ABSTRACT. Research reveals a persistent problem of underrepresentation and low academic status of African American faculty members at most U.S. colleges and universities. Using univariate and bivariate statistics, this study examined the status of African Americans in the U.S. professorate and its relationship to this group’s access and success. It compared the characteristics, experiences, and achievements of African American professors on six predominantly White Midwestern campuses to those of their White peers, focusing on the opportunity structure, resources, and academic and nonacademic demands as related to entrance and advancement. As expected, African American faculty members were found to be systematically and significantly disadvantaged on all measures relative to Whites, presenting serious, persistent obstacles to their recruitment, retention, and success.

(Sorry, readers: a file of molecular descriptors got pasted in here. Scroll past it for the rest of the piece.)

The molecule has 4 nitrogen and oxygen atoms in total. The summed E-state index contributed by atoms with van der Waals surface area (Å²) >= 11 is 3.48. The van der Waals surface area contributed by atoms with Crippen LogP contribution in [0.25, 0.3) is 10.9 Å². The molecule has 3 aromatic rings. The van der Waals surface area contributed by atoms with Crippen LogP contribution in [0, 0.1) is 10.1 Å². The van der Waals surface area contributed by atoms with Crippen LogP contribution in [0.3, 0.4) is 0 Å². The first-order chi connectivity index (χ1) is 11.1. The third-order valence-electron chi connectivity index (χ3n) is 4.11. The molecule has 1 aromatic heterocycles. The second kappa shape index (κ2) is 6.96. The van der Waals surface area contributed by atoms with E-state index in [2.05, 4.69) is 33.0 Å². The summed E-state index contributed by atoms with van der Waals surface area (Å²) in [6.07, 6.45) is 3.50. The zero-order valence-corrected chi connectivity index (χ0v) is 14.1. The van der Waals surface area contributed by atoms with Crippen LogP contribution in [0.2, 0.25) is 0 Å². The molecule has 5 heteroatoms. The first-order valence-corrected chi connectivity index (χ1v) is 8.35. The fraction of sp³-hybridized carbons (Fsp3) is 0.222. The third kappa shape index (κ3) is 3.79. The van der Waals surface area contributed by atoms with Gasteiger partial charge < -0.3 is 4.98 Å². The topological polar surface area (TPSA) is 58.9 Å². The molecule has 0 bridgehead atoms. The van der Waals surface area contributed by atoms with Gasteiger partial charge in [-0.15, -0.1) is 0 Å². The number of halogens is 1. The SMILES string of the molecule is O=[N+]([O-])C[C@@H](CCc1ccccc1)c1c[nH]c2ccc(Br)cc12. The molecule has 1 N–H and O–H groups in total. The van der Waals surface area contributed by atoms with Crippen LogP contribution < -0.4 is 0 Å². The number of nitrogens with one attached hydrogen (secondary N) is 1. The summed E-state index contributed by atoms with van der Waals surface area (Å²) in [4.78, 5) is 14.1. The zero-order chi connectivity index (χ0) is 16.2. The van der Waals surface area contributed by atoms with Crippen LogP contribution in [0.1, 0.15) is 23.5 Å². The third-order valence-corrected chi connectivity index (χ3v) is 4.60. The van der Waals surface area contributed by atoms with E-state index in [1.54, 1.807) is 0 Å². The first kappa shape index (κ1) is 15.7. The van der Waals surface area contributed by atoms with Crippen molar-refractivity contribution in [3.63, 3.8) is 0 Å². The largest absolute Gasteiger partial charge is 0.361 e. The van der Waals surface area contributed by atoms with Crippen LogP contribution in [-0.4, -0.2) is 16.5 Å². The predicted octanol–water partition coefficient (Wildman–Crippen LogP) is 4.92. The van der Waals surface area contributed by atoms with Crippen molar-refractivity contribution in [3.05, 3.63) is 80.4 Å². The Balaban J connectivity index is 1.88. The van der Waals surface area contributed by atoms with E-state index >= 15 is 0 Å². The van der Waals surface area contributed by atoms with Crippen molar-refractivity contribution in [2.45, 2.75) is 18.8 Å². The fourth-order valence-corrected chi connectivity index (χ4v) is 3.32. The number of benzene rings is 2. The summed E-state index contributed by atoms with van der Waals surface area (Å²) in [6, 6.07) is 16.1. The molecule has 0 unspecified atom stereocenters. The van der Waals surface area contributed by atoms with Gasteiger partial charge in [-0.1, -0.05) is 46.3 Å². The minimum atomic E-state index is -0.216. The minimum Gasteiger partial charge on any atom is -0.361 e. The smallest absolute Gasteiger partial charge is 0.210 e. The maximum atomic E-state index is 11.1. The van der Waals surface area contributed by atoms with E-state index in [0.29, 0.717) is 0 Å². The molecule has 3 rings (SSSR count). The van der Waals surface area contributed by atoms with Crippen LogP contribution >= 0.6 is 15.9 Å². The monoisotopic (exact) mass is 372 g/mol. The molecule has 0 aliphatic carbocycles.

Allen, W. R., Epps, E. G., Guillory, E. A., Suh, S. A., & Bonous-Hammarth, M. (2000). The Black Academic: Faculty Status among African Americans in U.S. Higher Education. The Journal of Negro Education, 69(1/2), 112–127. http://www.jstor.org/stable/2696268